Cognitive state classification in a spoken tutorial dialogue system

Tong Zhang, Mark Hasegawa-Johnson, Stephen E. Levinson

Research output: Contribution to journalArticlepeer-review


This paper addresses the manual and automatic labelling, from spontaneous speech, of a particular type of user affect that we call the cognitive state in a tutorial dialogue system with students of primary and early middle school ages. Our definition of the cognitive state is based on analysis of children's spontaneous speech, which is acquired during Wizard-of-Oz simulations of an intelligent math and physics tutor. The cognitive states of children are categorized into three classes: confidence, puzzlement, and hesitation. The manual labelling of cognitive states had an inter-transcriber agreement of kappa score 0.93. The automatic cognitive state labels are generated by classifying prosodic features, text features, and spectral features. Text features are generated from an automatic speech recognition (ASR) system; features include indicator functions of keyword classes and part-of-speech sequences. Spectral features are created based on acoustic likelihood scores of a cognitive state-dependent ASR system, in which phoneme models are adapted to utterances labelled for a particular cognitive state. The effectiveness of the proposed method has been tested on both manually and automatically transcribed speech, and the test yielded very high correctness: 96.6% for manually transcribed speech and 95.7% for automatically recognized speech. Our study shows that the proposed spectral features greatly outperformed the other types of features in the cognitive state classification experiments. Our study also shows that the spectral and prosodic features derived directly from speech signals were very robust to speech recognition errors, much more than the lexical and part-of-speech based features.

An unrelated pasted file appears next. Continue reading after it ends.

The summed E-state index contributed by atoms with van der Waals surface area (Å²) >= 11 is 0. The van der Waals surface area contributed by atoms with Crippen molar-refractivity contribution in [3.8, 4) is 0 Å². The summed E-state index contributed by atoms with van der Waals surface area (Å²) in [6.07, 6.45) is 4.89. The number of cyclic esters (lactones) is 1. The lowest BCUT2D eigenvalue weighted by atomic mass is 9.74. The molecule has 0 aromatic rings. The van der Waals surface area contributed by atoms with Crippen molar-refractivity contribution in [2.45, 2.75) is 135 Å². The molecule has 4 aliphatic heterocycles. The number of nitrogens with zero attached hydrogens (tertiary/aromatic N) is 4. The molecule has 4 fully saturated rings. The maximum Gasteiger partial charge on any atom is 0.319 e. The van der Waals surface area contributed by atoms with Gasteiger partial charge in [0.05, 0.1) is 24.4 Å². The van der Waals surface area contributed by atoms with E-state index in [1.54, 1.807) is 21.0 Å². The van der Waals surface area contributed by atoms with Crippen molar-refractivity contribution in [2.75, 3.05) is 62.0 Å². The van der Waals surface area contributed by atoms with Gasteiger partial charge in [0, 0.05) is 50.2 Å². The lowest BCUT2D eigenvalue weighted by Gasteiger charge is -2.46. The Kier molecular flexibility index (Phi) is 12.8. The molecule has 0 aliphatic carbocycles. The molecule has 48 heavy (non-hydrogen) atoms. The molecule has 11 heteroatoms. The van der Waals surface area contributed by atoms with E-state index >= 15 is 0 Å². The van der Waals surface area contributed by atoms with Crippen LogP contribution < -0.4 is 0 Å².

Original languageEnglish (US)
Pages (from-to)616-632
Number of pages17
JournalSpeech Communication
Issue number6
StatePublished - Jun 2006


  • Intelligent tutoring system
  • Spoken language processing
  • User affect recognition

ASJC Scopus subject areas

  • Software
  • Modeling and Simulation
  • Communication
  • Language and Linguistics
  • Linguistics and Language
  • Computer Vision and Pattern Recognition
  • Computer Science Applications


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